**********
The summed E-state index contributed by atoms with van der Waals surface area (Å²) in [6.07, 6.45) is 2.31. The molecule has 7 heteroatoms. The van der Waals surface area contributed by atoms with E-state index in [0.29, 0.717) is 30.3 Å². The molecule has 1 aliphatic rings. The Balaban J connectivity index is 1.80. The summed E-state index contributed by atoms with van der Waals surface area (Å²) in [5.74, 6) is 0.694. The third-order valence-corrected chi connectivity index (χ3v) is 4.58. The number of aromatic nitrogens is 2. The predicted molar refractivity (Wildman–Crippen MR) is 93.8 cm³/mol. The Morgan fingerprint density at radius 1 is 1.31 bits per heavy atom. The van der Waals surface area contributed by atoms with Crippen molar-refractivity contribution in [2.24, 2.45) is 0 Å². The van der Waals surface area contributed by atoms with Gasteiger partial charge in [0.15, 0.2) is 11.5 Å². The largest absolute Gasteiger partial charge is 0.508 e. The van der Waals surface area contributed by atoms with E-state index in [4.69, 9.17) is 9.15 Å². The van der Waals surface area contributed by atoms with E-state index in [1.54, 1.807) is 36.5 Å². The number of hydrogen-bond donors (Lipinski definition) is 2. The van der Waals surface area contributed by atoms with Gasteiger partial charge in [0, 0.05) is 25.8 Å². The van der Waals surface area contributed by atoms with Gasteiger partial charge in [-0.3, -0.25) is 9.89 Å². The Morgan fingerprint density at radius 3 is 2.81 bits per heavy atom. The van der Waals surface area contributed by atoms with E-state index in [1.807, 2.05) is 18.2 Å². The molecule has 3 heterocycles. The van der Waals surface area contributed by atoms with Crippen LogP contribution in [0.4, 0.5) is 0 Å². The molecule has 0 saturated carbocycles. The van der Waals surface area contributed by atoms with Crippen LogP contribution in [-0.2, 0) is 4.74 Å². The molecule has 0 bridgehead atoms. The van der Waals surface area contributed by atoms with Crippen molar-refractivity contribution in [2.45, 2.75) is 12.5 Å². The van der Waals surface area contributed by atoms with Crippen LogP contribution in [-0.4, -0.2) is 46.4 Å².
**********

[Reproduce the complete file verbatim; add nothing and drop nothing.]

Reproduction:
The summed E-state index contributed by atoms with van der Waals surface area (Å²) in [6.07, 6.45) is 2.31. The molecule has 7 heteroatoms. The van der Waals surface area contributed by atoms with E-state index in [0.29, 0.717) is 30.3 Å². The molecule has 1 aliphatic rings. The Balaban J connectivity index is 1.80. The summed E-state index contributed by atoms with van der Waals surface area (Å²) in [5.74, 6) is 0.694. The third-order valence-corrected chi connectivity index (χ3v) is 4.58. The number of aromatic nitrogens is 2. The predicted molar refractivity (Wildman–Crippen MR) is 93.8 cm³/mol. The Morgan fingerprint density at radius 1 is 1.31 bits per heavy atom. The van der Waals surface area contributed by atoms with Crippen molar-refractivity contribution in [2.24, 2.45) is 0 Å². The van der Waals surface area contributed by atoms with Gasteiger partial charge in [0.15, 0.2) is 11.5 Å². The largest absolute Gasteiger partial charge is 0.508 e. The van der Waals surface area contributed by atoms with E-state index in [4.69, 9.17) is 9.15 Å². The van der Waals surface area contributed by atoms with E-state index in [1.54, 1.807) is 36.5 Å². The number of hydrogen-bond donors (Lipinski definition) is 2. The van der Waals surface area contributed by atoms with Gasteiger partial charge in [0, 0.05) is 25.8 Å². The van der Waals surface area contributed by atoms with Gasteiger partial charge in [-0.3, -0.25) is 9.89 Å². The Morgan fingerprint density at radius 3 is 2.81 bits per heavy atom. The van der Waals surface area contributed by atoms with E-state index in [1.807, 2.05) is 18.2 Å². The molecule has 3 heterocycles. The van der Waals surface area contributed by atoms with Crippen LogP contribution in [0.4, 0.5) is 0 Å². The molecule has 0 saturated carbocycles. The van der Waals surface area contributed by atoms with Crippen LogP contribution in [-0.2, 0) is 4.74 Å². The molecule has 0 bridgehead atoms. The van der Waals surface area contributed by atoms with Crippen molar-refractivity contribution in [2.45, 2.75) is 12.5 Å². The van der Waals surface area contributed by atoms with Crippen LogP contribution in [-0.4, -0.2) is 46.4 Å².